(quite) a few things

Yesterday was filled with a lot of inspiration. I spent the morning listening to Rev. Deborah Johnson, then went off to an Ayurvedic consultation, and finally went to a sit at my favorite sangha for some meditation and Dharma.

Divine Passion, Divine Purpose

Rev. Deborah Johnson talked about how divine passion is not our divine purpose. She explained that on one hand, divine passion is what we are good at and is within our comfort zone. On the other hand, divine purpose is bigger than us, includes everything about you, will take you to uncomfortable places, and will take you back to what you are running away from.  In other words, you won’t find your purpose in your comfort zone and you will need to let go of your internal scripts as well as the things you thought you would be.  There is so much in that I could digest it for days.

EXERCISE: In the end she gave an exercise to list the top 25-35 things that you are most proud of. Then look at these experiences and identify the common thread. I’m assuming that the purpose of this exercise is to catch a glimpse of what your divine purpose  is.

5 hindrances

During the Dharma talk that evening, one of the topics touched on was that of the Five Hindrances. During this talk I made a connection with what I was dealing with earlier, that being my spiritual past. I also made a connection with this topic the next day during meditation at home.

During the talk, the teacher mentioned the five hindrances as:

  • desire
  • anger
  • sloth
  • restlessness
  • doubt

As he described them he mentioned that there was nothing wrong with these hindrances, but that they are merely a part of the human condition. To be aware of when we are experiencing them is an important first step. I remember always getting frustrated when therapists or others would tell me “It’s good that you are aware of x,y,x.” I would feel that being aware wasn’t enough. Being aware doesn’t pay off my debt or point me in the direction of a career. But like most things, the more I hear the lesson, the more I ever so slowly move towards understanding the lesson.

What I also noticed was that when I hear about something like the hindrances, my immediate reaction is to interpret them as “sins”. That’s good ‘ol Catholicism for ya’. In noticing this I was reminded of just how deep my judgment skills are ingrained in me and how I use this skill against myself, others, and towards what I perceive outside of me. But when he said that the hindrances, “are a part of the human condition. They are neither good or bad”. I began to soften a bit. These things just are. Just like everyday life things “just are”. In making this connection I remembered the story of the zen horse.

There was an old farmer in the country. One day, his stallion broke its fence and ran away. His neighbors said “that’s so bad!” The old farmer just shrugged and said “Maybe”.

The next day, wanting some oats, the stallion returned. And, it brought three wild fillies with it. His neighbors said “that’s great luck!” The old farmer just shrugged and said “Maybe”.

The farmer’s teenage son went out to break one of the new horses. It bucked him, and he broke his leg. His neighbors said “what horrible luck!” The old farmer just shrugged and said “Maybe”.

The army then came around, conscripting young men to fight in a war. Because of the broken leg, they didn’t take the farmer’s teenage son. The neighbors said “what great luck!” The old farmer just shrugged and said “Maybe….”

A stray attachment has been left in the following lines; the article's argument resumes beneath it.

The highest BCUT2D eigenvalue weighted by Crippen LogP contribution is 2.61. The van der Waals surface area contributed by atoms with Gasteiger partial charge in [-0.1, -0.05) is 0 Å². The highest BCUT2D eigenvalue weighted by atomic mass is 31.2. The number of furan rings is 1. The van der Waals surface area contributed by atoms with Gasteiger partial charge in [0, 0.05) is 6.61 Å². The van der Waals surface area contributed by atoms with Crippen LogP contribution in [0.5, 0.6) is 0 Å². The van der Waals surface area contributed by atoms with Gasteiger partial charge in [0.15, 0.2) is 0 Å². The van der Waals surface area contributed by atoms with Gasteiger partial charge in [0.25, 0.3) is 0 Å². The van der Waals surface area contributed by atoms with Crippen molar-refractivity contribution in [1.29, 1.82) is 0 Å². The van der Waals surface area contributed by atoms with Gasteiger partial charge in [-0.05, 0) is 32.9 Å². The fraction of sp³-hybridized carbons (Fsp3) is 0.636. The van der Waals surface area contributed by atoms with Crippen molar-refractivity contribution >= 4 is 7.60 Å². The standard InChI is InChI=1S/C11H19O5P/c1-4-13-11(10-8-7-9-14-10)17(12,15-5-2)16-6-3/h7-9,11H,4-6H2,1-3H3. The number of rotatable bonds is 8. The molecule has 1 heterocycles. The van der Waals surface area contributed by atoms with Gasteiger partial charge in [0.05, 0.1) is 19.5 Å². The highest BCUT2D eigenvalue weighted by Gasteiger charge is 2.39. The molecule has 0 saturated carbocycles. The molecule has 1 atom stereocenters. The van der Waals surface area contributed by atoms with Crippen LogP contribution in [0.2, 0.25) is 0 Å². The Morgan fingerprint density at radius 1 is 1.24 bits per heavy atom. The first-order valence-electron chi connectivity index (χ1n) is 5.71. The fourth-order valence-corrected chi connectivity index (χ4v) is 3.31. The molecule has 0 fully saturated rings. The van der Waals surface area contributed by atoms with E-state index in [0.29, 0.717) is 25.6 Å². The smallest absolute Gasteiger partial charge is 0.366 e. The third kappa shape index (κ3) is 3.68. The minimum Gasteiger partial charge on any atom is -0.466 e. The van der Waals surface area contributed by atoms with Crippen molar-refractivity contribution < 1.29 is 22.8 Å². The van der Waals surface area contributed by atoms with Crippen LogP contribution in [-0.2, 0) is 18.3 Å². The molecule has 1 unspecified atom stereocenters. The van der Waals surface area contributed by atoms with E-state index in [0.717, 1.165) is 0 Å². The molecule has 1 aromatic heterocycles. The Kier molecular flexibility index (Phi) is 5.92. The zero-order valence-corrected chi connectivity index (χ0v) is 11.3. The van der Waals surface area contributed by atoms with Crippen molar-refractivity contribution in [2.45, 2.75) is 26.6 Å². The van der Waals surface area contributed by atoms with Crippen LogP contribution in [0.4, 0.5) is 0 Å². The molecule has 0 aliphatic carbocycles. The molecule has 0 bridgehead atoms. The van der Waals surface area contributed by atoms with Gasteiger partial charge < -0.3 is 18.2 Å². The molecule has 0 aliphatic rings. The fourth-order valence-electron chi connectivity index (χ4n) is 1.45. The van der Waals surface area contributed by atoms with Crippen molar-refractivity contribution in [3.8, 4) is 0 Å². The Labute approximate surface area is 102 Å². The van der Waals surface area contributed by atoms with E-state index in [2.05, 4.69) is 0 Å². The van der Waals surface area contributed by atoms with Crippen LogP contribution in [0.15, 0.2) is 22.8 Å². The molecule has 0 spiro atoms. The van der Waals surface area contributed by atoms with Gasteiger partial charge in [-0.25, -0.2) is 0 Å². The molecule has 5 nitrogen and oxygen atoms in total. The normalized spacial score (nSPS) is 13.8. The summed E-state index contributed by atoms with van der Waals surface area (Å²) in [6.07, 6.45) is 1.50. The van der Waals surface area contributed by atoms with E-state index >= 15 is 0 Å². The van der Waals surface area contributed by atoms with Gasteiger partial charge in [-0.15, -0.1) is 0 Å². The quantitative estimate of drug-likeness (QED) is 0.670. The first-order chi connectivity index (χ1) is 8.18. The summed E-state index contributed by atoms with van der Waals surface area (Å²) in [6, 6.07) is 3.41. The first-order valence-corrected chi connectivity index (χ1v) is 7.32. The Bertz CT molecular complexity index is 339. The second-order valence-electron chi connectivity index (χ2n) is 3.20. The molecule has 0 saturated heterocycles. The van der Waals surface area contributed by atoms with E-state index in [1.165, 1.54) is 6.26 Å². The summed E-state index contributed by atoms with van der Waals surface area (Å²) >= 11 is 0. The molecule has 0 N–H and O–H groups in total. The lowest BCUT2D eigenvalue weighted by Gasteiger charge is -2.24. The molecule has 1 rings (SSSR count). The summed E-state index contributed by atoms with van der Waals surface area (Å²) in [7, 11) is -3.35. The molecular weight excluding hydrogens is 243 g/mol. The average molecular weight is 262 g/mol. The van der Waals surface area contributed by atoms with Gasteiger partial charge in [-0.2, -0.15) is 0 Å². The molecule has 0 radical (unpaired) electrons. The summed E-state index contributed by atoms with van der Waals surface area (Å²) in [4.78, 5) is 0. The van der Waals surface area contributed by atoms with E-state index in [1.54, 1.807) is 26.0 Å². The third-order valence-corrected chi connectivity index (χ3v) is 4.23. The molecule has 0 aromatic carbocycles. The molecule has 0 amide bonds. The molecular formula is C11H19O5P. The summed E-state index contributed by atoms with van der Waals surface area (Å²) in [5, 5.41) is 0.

Anything unlike where you are trying to go

The next day I was sitting in meditation, listening to “Meditation – The Innocence of our Longing”. Early in the meditation portion, Matthew mentions that in getting attuned with the presence of longing it is not a problem if numbness, sadness, or frustration arises. That we can be gentle with ourselves and our experience moment by moment. This is so difficult for me to remember to do, yet it is so simple. That habit/reaction to judge and criticize (“I shouldn’t be feeling this”) is strong. Being gentle and kind to myself is such a foreign concept. Slowly I could feel myself opening just a bit to this.

Then I did what I didn’t think I would ever do. I prayed. “I don’t know what you are, but please help me be willing to find out. I want to love me. I want to be kind to me. I want to know me. Not the me, human me, but the spiritual me. The me that is bigger than what I know.” Yeah, it went something like that. Afterward I felt some small level of peace.

Then I went off to work and the comparisons began. The judgments began. “Well look at her. She knows exactly what she wants and she’s going for it. Look at him, doing his job just like I use to. So confident and competent.” I began to feel like crap. Familiar crap. Grrr. Why doesn’t this stuff stick???

During my therapy appointment we discussed this old habit. We explored just how harsh I am to myself. How much I don’t trust myself and how much I am resisting going outside my comfort zone. I felt shredded afterward. I was pretty much hopeless at ever being able to change my habit – my addiction. I was going to die an emotional junkie.

Later that day, I listened to  Rev. Deborah Johnson and during her talk she said, “anything unlike where you are trying to go has to come up to be healed.” So there it is again. My harsh, critical, self-judging, self hating tendencies coming up because they need to be healed. When this happens, she suggests that it is a time to get into a clarity of a vision. So what is my vision? Be kind to myself. Be loving to myself, Be patient and gentle with myself.

Easier said than done.

1 Comment (+add yours?)

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